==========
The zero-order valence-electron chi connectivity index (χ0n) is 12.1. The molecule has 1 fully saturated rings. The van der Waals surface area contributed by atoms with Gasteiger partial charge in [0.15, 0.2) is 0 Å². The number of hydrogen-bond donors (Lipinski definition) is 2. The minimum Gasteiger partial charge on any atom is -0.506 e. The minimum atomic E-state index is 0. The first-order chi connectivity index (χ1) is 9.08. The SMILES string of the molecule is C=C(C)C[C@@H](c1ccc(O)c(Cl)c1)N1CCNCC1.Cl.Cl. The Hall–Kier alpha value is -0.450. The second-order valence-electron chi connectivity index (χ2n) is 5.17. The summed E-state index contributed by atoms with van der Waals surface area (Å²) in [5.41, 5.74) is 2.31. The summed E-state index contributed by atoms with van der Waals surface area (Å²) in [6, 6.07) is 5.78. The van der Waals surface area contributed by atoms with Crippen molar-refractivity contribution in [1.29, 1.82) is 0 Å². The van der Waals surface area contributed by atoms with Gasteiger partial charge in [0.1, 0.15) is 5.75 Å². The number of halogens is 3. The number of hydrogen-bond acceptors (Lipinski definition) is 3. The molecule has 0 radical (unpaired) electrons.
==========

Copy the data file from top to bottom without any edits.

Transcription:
The zero-order valence-electron chi connectivity index (χ0n) is 12.1. The molecule has 1 fully saturated rings. The van der Waals surface area contributed by atoms with Gasteiger partial charge in [0.15, 0.2) is 0 Å². The number of hydrogen-bond donors (Lipinski definition) is 2. The minimum Gasteiger partial charge on any atom is -0.506 e. The minimum atomic E-state index is 0. The first-order chi connectivity index (χ1) is 9.08. The SMILES string of the molecule is C=C(C)C[C@@H](c1ccc(O)c(Cl)c1)N1CCNCC1.Cl.Cl. The Hall–Kier alpha value is -0.450. The second-order valence-electron chi connectivity index (χ2n) is 5.17. The summed E-state index contributed by atoms with van der Waals surface area (Å²) in [5.41, 5.74) is 2.31. The summed E-state index contributed by atoms with van der Waals surface area (Å²) in [6, 6.07) is 5.78. The van der Waals surface area contributed by atoms with Crippen molar-refractivity contribution in [1.29, 1.82) is 0 Å². The van der Waals surface area contributed by atoms with Gasteiger partial charge in [0.1, 0.15) is 5.75 Å². The number of halogens is 3. The number of hydrogen-bond acceptors (Lipinski definition) is 3. The molecule has 0 radical (unpaired) electrons.